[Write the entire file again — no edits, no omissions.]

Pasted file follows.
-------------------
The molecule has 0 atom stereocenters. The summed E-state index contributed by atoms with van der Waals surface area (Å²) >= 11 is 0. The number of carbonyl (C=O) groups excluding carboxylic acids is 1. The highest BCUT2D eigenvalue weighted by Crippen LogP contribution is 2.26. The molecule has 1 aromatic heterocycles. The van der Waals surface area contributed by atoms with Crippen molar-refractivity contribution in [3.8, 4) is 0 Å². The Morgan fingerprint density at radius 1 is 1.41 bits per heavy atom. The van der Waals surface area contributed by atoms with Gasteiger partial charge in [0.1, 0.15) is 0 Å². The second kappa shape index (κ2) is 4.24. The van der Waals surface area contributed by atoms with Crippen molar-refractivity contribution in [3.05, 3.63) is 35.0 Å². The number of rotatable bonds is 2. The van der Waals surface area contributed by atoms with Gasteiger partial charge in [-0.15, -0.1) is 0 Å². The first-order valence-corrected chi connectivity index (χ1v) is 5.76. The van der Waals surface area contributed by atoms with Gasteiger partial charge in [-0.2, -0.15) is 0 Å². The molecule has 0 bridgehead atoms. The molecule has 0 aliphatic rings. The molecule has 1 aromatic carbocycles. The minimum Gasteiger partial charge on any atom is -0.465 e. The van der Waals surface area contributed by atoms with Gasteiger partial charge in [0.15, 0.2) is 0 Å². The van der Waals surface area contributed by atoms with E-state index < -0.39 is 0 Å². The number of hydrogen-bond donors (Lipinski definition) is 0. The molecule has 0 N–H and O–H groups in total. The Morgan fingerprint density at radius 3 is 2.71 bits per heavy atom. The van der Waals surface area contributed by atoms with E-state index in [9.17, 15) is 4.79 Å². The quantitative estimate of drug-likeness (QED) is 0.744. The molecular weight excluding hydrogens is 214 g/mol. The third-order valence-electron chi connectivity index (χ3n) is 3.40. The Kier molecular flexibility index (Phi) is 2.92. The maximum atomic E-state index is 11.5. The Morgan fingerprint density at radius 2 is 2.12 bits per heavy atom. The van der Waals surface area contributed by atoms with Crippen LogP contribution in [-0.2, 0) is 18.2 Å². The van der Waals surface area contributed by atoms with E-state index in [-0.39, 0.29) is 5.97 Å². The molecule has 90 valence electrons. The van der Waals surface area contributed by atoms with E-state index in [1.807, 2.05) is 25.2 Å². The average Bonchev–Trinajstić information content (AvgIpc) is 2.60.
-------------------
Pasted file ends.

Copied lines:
The molecule has 0 atom stereocenters. The summed E-state index contributed by atoms with van der Waals surface area (Å²) >= 11 is 0. The number of carbonyl (C=O) groups excluding carboxylic acids is 1. The highest BCUT2D eigenvalue weighted by Crippen LogP contribution is 2.26. The molecule has 1 aromatic heterocycles. The van der Waals surface area contributed by atoms with Crippen molar-refractivity contribution in [3.8, 4) is 0 Å². The Morgan fingerprint density at radius 1 is 1.41 bits per heavy atom. The van der Waals surface area contributed by atoms with Gasteiger partial charge in [0.1, 0.15) is 0 Å². The second kappa shape index (κ2) is 4.24. The van der Waals surface area contributed by atoms with Crippen molar-refractivity contribution in [3.05, 3.63) is 35.0 Å². The number of rotatable bonds is 2. The van der Waals surface area contributed by atoms with Gasteiger partial charge in [-0.15, -0.1) is 0 Å². The first-order valence-corrected chi connectivity index (χ1v) is 5.76. The van der Waals surface area contributed by atoms with Gasteiger partial charge in [-0.2, -0.15) is 0 Å². The molecule has 0 bridgehead atoms. The molecule has 0 aliphatic rings. The molecule has 1 aromatic carbocycles. The minimum Gasteiger partial charge on any atom is -0.465 e. The van der Waals surface area contributed by atoms with Gasteiger partial charge in [0.15, 0.2) is 0 Å². The van der Waals surface area contributed by atoms with E-state index < -0.39 is 0 Å². The number of hydrogen-bond donors (Lipinski definition) is 0. The molecule has 0 N–H and O–H groups in total. The Morgan fingerprint density at radius 3 is 2.71 bits per heavy atom. The van der Waals surface area contributed by atoms with E-state index in [9.17, 15) is 4.79 Å². The quantitative estimate of drug-likeness (QED) is 0.744. The molecular weight excluding hydrogens is 214 g/mol. The third-order valence-electron chi connectivity index (χ3n) is 3.40. The Kier molecular flexibility index (Phi) is 2.92. The maximum atomic E-state index is 11.5. The Morgan fingerprint density at radius 2 is 2.12 bits per heavy atom. The van der Waals surface area contributed by atoms with Crippen LogP contribution in [-0.2, 0) is 18.2 Å². The van der Waals surface area contributed by atoms with E-state index in [-0.39, 0.29) is 5.97 Å². The molecule has 90 valence electrons. The van der Waals surface area contributed by atoms with E-state index in [1.807, 2.05) is 25.2 Å². The average Bonchev–Trinajstić information content (AvgIpc) is 2.60.